Where are the reporters running? D Volkskrant Meet in their daily lives? Today: Thomas Rupp drives down a highway in America and doesn’t see a speed camera anywhere.
I almost slammed on the brakes. Among the cloud of earth and tufts of grass, a car moves Meter in front of me. ‘Florida Highway Patrol’ reads the black side door. The siren doesn’t cry, but screams almost ecstatically. I swear. It’s not the first time I’ve been pulled over by the US police.
The Highway Police belongs to this country. All over America you see them as predators lurking along roadsides. Immovable – until they are not. They remind me of the big cats of the African plains. They don’t move, watch the herds pass, frolic in the sun, and then chase out of the blue.
The hunt is on. The police car shoots from me like a bullet. Within seconds he was out of sight. And then, inevitably, even against my better judgement, comes the relief that comes with flashing lights: They didn’t come for me.
Every American drives too fast. Seems carefree. On highways, 10 miles seems over the limit (usually 70, or 112 km/h). Norm. You automatically go with it.
It took a few weeks to realize how this was possible. An inseparable part of driving for Europeans in the world’s largest car country: speed cameras.
The Netherlands has one speed camera per 64 square kilometers. In the US, it’s one per 1,453 square feet. Of the 50 states, 32 have no speed cameras. Eight of them are even prohibited by law. States that flash do so mainly in cities – and then mostly in moderation. In my New York City, they go out at night and on weekends.
Privacy is the main reason. The idea that the government could impound any vehicle on the road gives many Americans the creeps. In almost half of the states, you don’t have to put a license plate on the front of your car.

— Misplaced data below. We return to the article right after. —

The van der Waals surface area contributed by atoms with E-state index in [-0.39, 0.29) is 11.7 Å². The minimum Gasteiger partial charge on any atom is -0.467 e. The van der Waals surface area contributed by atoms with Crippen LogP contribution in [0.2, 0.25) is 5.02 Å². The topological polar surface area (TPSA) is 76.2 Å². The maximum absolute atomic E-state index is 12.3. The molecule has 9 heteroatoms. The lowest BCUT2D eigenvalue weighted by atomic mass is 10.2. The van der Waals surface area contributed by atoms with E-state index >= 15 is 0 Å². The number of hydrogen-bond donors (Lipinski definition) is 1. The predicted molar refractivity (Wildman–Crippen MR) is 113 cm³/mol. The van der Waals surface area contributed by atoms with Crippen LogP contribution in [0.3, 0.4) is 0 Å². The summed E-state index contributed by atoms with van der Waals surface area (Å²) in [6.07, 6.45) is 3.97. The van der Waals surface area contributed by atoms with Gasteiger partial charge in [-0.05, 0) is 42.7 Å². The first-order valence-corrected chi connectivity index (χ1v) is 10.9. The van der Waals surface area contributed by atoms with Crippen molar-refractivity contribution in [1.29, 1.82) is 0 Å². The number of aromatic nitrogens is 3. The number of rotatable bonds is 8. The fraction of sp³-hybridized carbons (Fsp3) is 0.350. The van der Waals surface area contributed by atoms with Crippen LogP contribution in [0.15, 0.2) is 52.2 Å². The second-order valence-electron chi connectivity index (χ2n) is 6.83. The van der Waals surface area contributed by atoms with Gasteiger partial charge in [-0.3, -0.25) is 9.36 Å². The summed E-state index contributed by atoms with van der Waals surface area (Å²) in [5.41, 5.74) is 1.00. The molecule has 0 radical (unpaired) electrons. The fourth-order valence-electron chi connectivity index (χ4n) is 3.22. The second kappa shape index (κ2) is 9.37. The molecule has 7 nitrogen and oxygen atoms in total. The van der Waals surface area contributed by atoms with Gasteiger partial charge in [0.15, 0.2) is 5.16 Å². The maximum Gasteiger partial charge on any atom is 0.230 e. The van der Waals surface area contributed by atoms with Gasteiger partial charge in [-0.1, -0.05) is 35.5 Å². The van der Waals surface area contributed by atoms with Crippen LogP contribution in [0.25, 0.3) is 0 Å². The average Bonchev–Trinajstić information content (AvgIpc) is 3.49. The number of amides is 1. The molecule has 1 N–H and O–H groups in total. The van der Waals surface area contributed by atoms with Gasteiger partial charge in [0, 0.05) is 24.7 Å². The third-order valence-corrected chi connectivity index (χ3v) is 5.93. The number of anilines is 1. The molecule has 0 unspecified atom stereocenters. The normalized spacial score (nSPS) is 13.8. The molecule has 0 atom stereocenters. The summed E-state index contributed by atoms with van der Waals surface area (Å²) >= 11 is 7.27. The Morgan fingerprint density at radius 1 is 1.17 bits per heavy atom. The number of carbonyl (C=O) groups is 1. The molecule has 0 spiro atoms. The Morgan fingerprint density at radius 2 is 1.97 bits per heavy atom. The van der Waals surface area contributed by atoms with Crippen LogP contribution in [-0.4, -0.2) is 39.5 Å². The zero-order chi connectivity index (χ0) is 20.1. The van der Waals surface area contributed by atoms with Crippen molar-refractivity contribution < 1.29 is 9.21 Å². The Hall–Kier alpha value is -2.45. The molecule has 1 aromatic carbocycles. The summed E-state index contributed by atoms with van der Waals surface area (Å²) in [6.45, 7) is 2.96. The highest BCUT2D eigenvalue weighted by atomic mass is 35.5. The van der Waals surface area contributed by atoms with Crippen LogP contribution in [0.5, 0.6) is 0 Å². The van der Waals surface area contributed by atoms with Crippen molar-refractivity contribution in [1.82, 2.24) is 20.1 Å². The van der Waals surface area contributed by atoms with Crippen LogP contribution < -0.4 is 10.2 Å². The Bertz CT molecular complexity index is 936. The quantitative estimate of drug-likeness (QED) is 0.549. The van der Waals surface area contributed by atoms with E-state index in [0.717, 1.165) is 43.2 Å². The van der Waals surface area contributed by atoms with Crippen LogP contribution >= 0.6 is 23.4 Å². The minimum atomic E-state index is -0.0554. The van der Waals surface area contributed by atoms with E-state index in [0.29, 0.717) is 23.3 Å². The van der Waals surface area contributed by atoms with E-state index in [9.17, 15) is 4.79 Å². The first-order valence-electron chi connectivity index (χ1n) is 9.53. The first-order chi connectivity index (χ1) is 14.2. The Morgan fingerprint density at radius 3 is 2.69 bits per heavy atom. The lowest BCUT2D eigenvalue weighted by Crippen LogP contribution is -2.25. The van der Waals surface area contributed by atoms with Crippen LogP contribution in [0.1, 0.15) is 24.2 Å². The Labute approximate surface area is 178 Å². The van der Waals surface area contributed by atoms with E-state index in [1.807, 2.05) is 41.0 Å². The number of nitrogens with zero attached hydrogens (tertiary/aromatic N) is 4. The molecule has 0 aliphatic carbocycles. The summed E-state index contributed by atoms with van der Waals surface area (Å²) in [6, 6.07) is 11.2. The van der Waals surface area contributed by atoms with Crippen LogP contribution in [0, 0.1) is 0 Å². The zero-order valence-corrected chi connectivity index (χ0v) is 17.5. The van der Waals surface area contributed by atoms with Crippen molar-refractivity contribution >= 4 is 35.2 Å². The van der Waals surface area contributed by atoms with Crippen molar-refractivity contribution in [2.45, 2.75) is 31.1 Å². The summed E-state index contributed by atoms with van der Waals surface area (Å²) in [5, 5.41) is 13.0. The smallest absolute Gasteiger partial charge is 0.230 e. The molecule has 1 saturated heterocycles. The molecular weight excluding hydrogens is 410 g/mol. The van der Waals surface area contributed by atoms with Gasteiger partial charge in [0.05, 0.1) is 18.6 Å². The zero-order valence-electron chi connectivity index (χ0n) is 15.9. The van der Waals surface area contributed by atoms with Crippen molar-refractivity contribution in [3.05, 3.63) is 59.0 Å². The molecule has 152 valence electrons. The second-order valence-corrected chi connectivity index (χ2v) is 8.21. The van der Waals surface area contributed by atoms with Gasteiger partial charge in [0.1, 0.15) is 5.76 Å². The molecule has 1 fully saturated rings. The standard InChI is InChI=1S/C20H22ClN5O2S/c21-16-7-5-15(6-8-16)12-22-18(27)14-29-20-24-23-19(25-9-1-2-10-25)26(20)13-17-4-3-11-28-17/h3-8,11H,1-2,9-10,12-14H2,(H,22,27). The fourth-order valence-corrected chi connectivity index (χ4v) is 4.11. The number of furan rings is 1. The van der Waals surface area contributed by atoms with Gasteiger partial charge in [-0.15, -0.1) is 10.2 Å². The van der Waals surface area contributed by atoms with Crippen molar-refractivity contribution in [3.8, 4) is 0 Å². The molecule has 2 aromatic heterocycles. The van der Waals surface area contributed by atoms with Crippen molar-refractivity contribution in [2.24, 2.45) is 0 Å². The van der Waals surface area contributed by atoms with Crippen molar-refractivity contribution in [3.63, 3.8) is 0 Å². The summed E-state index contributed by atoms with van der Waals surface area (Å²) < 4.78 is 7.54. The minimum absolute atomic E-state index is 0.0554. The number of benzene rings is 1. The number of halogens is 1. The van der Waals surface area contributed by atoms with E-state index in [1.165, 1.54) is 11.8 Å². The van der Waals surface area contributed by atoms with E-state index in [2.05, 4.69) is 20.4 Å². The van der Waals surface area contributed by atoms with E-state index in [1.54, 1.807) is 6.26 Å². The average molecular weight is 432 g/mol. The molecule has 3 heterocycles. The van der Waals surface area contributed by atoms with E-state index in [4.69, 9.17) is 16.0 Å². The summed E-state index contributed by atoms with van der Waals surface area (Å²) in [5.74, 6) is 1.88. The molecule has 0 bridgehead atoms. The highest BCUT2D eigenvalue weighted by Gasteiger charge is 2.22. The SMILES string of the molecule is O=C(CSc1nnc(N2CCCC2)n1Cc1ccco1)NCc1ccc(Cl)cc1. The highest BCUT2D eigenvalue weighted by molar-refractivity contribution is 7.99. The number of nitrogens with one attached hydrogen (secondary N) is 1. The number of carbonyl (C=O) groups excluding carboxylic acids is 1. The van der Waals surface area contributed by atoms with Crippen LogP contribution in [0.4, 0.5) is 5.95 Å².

Yet something changes. The number of fatal accidents in the United States is increasing: in 2021, 42,915 Americans will die. Transport Secretary Pete Buttigieg wants to test speed cameras in ‘pilot’.
You just don’t do it here. The plan drew the ire of both the left (more money for police) and the right (government interference). The National Association of Motorists, a sort of American ANWB, calls it ‘a nightmare’. The cameras are not for our safety, but for their income. Few things unite polarized America like flash hatred.
I understand. Flash-free driving is amazing. But yes, all those chases.
Citizens are at the mercy of the police. For a 10-mile (16-kilometer) offense, they’re usually not motivated, but you never know. (Flash!) Speeding police cars for crime can handle all of them safely. Even if no one misses the mark: Every run-in with the police carries increased risk, especially — as it turns out again and again — for non-white citizens.
A few minutes later I see the police car again. That criminal must have gone hard. As flashing lights flash, a policeman approaches him in the emergency lane, silence before that ominous knock on the window. ‘License and registration, please.‘
For a second I make eye contact with the driver in the lane to my left. The woman shakes her head in denial – then kicks her car hard in the tail. I do the same. Those agents are still busy.
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